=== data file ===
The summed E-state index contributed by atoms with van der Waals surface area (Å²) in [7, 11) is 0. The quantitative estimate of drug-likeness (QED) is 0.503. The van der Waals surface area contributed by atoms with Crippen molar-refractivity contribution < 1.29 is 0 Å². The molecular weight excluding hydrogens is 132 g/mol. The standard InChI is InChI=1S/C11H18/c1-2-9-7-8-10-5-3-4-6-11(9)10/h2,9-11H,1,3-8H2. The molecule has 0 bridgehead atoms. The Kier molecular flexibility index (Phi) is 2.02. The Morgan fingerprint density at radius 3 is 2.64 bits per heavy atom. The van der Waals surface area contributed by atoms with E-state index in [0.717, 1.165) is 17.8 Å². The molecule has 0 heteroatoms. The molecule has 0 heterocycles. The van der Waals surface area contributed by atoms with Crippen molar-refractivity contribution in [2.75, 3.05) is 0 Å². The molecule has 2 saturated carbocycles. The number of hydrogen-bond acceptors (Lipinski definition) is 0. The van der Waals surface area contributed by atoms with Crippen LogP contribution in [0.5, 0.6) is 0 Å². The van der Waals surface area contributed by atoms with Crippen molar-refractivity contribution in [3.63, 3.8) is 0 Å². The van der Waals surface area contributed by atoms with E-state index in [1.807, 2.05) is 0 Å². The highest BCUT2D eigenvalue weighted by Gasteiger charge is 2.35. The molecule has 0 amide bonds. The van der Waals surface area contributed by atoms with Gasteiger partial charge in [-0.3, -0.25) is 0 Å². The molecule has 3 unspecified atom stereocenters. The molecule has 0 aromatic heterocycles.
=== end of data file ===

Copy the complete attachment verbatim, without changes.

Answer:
The summed E-state index contributed by atoms with van der Waals surface area (Å²) in [7, 11) is 0. The quantitative estimate of drug-likeness (QED) is 0.503. The van der Waals surface area contributed by atoms with Crippen molar-refractivity contribution < 1.29 is 0 Å². The molecular weight excluding hydrogens is 132 g/mol. The standard InChI is InChI=1S/C11H18/c1-2-9-7-8-10-5-3-4-6-11(9)10/h2,9-11H,1,3-8H2. The molecule has 0 bridgehead atoms. The Kier molecular flexibility index (Phi) is 2.02. The Morgan fingerprint density at radius 3 is 2.64 bits per heavy atom. The van der Waals surface area contributed by atoms with E-state index in [0.717, 1.165) is 17.8 Å². The molecule has 0 heteroatoms. The molecule has 0 heterocycles. The van der Waals surface area contributed by atoms with Crippen molar-refractivity contribution in [2.75, 3.05) is 0 Å². The molecule has 2 saturated carbocycles. The number of hydrogen-bond acceptors (Lipinski definition) is 0. The van der Waals surface area contributed by atoms with Crippen LogP contribution in [0.5, 0.6) is 0 Å². The van der Waals surface area contributed by atoms with Crippen molar-refractivity contribution in [3.63, 3.8) is 0 Å². The van der Waals surface area contributed by atoms with E-state index in [1.807, 2.05) is 0 Å². The highest BCUT2D eigenvalue weighted by Gasteiger charge is 2.35. The molecule has 0 amide bonds. The van der Waals surface area contributed by atoms with Gasteiger partial charge in [-0.3, -0.25) is 0 Å². The molecule has 3 unspecified atom stereocenters. The molecule has 0 aromatic heterocycles.